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Rome Diaries - Week 33

From 2006 to 2011 Paulist Father Tom Holahan served as vice rector of the Paulist church in Rome. During that time he had the opportunity to spend time exploring the historic sites of Rome as well as the hidden ones. The blog features excerpts from this travel diary. A new selection appears each week.


August 19, 2007

I come across two odd tales today. One is in “The Geometry of Love” about a reception held on the grounds a St. Agnes Outside the Walls for Pope Pius IX on April 12, 1855. After dining, the Pope held an audience for the 102 people who had shared the meal. During the program, the entire floor crashed down into the storeroom below. Miraculously, no one was injured. A dignified oil painting of the event now hangs in the building the pope built to make amends. My second tale comes from a visiting nun who says her community’s religious habit has a certain creases that are rather difficult to maintain. Their inclusion in the design was due to an over-zealous sister who mistook the wrinkles made during the shipping of the original pattern as part of the habit. I am not sure if I believe that or not.

August 21, 2007

I’ve been here almost a year and this is the first day I am going to use Rome’s suburban bus system. My destination is Grottaferrata a town in the Tuscolo hills known for its 11th century Abbey of St. Nilo. The saint was born in Calabria, then part of the Byzantine Empire. Nilo travelled north with his band of monks, trying to avoid the Saracen (Arab) invasions further south. He was welcomed to the lands of the Count of Tuscolo, father of two popes. The monks chose the beautiful site of Cicero’s villa and ultimately used all it’s stone to build their church and monastery. At times the monks were immensely prosperous, but war took its toll and one report from 1432 describes the place as little more than a barracks. A few decades later, the monastery began a period of expansion and development under a series of cardinal protectors. Originally, the monks used the Byzantine Rite but, given the monastery’s new location, it gradually became Latinized but in 1881 Pope Leo XIII restored the Byzantine Rite to the monastery. The Ministry of National Education began a book restoration laboratory here in 1931. A few decades later, over a thousand flood-damaged books were restored here after the devastating flood in Florence. Soon after, the monks rebound the largest collection of Leonardo da Vinci’s writings and sketches, Codex Atlanticus. A mushroom-themed restaurant sits right at the bus stop. First plate is a salad of basil and porcini mushrooms, second plate, tagliatelli with truffles. The bus back to Rome appears just as I leave the restaurant.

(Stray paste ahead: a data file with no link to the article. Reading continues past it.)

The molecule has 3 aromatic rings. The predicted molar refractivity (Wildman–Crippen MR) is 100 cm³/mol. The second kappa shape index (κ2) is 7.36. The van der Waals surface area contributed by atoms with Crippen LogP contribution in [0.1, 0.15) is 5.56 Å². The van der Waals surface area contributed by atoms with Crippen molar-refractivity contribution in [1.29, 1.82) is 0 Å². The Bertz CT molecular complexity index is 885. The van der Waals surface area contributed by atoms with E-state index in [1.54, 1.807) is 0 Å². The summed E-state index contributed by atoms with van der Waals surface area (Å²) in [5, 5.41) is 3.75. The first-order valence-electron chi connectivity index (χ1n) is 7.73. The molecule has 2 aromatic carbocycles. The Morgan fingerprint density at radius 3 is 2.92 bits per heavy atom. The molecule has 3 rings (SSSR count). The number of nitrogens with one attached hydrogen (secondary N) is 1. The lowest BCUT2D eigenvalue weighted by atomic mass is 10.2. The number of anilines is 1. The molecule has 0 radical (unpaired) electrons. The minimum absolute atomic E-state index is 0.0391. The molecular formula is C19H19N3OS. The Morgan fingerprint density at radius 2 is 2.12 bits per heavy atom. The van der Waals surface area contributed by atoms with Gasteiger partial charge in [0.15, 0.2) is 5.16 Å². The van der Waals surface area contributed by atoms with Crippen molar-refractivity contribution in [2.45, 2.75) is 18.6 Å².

Rome Diaries - Week 33
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